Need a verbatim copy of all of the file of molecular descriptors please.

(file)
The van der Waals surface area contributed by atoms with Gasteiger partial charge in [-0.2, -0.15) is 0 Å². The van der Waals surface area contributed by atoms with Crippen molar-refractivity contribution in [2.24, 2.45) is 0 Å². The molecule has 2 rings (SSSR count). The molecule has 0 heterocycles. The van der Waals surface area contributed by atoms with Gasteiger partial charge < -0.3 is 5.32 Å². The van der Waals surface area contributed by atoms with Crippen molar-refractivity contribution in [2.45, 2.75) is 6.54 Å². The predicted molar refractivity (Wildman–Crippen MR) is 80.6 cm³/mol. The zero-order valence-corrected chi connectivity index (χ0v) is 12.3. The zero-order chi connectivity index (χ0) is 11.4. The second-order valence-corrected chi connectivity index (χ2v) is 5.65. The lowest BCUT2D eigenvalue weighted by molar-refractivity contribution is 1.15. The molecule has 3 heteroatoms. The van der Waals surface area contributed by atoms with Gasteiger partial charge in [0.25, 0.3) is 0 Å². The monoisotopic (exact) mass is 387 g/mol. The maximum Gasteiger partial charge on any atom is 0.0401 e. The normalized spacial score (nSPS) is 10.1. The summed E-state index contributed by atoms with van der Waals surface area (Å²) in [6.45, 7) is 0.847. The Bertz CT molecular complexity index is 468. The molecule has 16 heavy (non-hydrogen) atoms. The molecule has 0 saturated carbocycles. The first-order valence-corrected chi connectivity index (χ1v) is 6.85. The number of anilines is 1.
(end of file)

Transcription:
The van der Waals surface area contributed by atoms with Gasteiger partial charge in [-0.2, -0.15) is 0 Å². The van der Waals surface area contributed by atoms with Crippen molar-refractivity contribution in [2.24, 2.45) is 0 Å². The molecule has 2 rings (SSSR count). The molecule has 0 heterocycles. The van der Waals surface area contributed by atoms with Gasteiger partial charge < -0.3 is 5.32 Å². The van der Waals surface area contributed by atoms with Crippen molar-refractivity contribution in [2.45, 2.75) is 6.54 Å². The predicted molar refractivity (Wildman–Crippen MR) is 80.6 cm³/mol. The zero-order valence-corrected chi connectivity index (χ0v) is 12.3. The zero-order chi connectivity index (χ0) is 11.4. The second-order valence-corrected chi connectivity index (χ2v) is 5.65. The lowest BCUT2D eigenvalue weighted by molar-refractivity contribution is 1.15. The molecule has 3 heteroatoms. The van der Waals surface area contributed by atoms with Gasteiger partial charge in [0.25, 0.3) is 0 Å². The monoisotopic (exact) mass is 387 g/mol. The maximum Gasteiger partial charge on any atom is 0.0401 e. The normalized spacial score (nSPS) is 10.1. The summed E-state index contributed by atoms with van der Waals surface area (Å²) in [6.45, 7) is 0.847. The Bertz CT molecular complexity index is 468. The molecule has 16 heavy (non-hydrogen) atoms. The molecule has 0 saturated carbocycles. The first-order valence-corrected chi connectivity index (χ1v) is 6.85. The number of anilines is 1.